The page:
The Blu-ray: Vital Disc Stats
Warner Brothers brings 'Superman/Batman: Apocalypse' to high-definition on a BD-50 Blu-ray disc and pairs it with a DVD that contains the digital copy. They are housed inside a standard blue keepcase. It is reported be Region Free. The Blu-ray opens with trailer for 'Batman: Under the Red Hood' and 'Lost Boys: The Thirst.'
Like previous entries in the DCU line, the video has been given a 1080p/VC-1 (1.78:1 aspect ratio) encode. The color palette is wide-ranging, exhibiting very bright colors that pop and also intentionally dull, murky ones. A very good example of this contrast is the sequence with Batman's underwater investigation. The greens of the Kryptonite shine bright in the waters of Gotham Bay, which are darkened by night and all the silt and possible pollution.
Blacks on the other hand are inconsistent, alternating between inky in some shots and muted in others. The line drawings are sharp and fine, though there are occasions of the lines stair-stepping, such as the outline of Batman as he talks to Superman in the Fortress of Solitude.
Banding is a serious problem throughout the entire movie. It's on display in the opening shots of the Gotham sky, it appears in the credits, and can even be seen popping up on walls, such as the scene where Kara is being chased at the Fortress.
Not an artifact, but since I am listing complaints, I really hate when artificial lens flare is added as they do here. When it happens naturally, it ruins the moment and reminds a viewer he's watching something. Animators must think it creates some realism but they are wrong. It augments the artifice.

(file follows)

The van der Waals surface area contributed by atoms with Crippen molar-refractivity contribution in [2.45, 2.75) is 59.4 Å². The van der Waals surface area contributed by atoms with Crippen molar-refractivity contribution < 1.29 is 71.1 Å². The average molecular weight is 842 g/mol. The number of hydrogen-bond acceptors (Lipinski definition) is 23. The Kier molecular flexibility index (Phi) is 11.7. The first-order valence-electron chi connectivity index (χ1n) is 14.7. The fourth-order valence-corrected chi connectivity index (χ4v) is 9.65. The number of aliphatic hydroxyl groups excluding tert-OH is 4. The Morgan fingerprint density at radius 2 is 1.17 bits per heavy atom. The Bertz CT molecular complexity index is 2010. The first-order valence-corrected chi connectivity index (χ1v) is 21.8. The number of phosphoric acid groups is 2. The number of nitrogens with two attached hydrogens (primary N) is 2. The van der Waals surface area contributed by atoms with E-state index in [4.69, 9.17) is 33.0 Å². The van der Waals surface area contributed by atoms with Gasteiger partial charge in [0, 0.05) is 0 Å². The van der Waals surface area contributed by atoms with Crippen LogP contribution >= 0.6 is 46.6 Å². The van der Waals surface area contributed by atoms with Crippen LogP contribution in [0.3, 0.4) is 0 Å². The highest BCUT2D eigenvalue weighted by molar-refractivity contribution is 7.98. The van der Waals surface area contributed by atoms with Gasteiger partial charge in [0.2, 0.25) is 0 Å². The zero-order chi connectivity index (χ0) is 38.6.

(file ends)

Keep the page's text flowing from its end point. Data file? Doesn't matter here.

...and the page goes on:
The DTS-HD Master Audio 5.1 surround track is a more pleasing experience. The dialogue coming out of the front center channel is solid and doesn't get lost when the action intensifies. The dynamic range delivers well on the quiet, softer end. Effects like a pigeon flying away, a sword slicing through the air, and a cape flapping in the breeze can be clearly heard.
While there needed to be more oomph from the louder end of the spectrum when it comes to the underwhelming explosions that take place, fight scenes deliver a fitting amount of bass crunch. Surrounds offered decent ambiance but could have been boosted.
Disappointed by the story, the inconsistent video and the DC Showcase, I don't see how anyone but completist DC Comics fans can find something worthwhile here beyond the extras, which help bump up the score. Too bad they aren't available separately to view. I would suggest fans only rent 'Superman/Batman: Apocalypse', but I understand what it's like for a collector wanting to complete a set, so that suggestion seems moot. Though I hope you consider it.